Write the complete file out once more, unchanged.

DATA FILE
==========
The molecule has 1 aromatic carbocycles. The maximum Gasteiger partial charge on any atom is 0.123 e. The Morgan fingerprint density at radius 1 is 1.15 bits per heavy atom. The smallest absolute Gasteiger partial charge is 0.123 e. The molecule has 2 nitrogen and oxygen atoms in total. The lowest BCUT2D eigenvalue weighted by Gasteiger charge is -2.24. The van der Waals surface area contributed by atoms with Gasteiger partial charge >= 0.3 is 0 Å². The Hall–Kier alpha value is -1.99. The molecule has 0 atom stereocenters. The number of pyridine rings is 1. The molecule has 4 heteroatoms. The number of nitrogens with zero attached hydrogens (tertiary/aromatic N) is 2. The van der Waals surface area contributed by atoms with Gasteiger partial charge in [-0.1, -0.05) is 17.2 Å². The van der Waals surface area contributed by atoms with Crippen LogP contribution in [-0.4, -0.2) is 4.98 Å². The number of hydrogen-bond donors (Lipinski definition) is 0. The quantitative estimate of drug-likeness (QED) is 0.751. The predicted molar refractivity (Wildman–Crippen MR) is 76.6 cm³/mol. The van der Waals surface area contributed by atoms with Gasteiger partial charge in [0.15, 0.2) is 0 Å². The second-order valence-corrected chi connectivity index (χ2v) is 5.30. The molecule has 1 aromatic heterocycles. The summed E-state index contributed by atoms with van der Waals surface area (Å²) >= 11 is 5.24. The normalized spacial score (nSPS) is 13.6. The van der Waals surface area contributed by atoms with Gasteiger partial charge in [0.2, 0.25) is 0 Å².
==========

The molecule has 1 aromatic carbocycles. The maximum Gasteiger partial charge on any atom is 0.123 e. The Morgan fingerprint density at radius 1 is 1.15 bits per heavy atom. The smallest absolute Gasteiger partial charge is 0.123 e. The molecule has 2 nitrogen and oxygen atoms in total. The lowest BCUT2D eigenvalue weighted by Gasteiger charge is -2.24. The van der Waals surface area contributed by atoms with Gasteiger partial charge >= 0.3 is 0 Å². The Hall–Kier alpha value is -1.99. The molecule has 0 atom stereocenters. The number of pyridine rings is 1. The molecule has 4 heteroatoms. The number of nitrogens with zero attached hydrogens (tertiary/aromatic N) is 2. The van der Waals surface area contributed by atoms with Gasteiger partial charge in [-0.1, -0.05) is 17.2 Å². The van der Waals surface area contributed by atoms with Crippen LogP contribution in [-0.4, -0.2) is 4.98 Å². The number of hydrogen-bond donors (Lipinski definition) is 0. The quantitative estimate of drug-likeness (QED) is 0.751. The predicted molar refractivity (Wildman–Crippen MR) is 76.6 cm³/mol. The van der Waals surface area contributed by atoms with Gasteiger partial charge in [0.15, 0.2) is 0 Å². The second-order valence-corrected chi connectivity index (χ2v) is 5.30. The molecule has 1 aromatic heterocycles. The summed E-state index contributed by atoms with van der Waals surface area (Å²) >= 11 is 5.24. The normalized spacial score (nSPS) is 13.6. The van der Waals surface area contributed by atoms with Gasteiger partial charge in [0.2, 0.25) is 0 Å².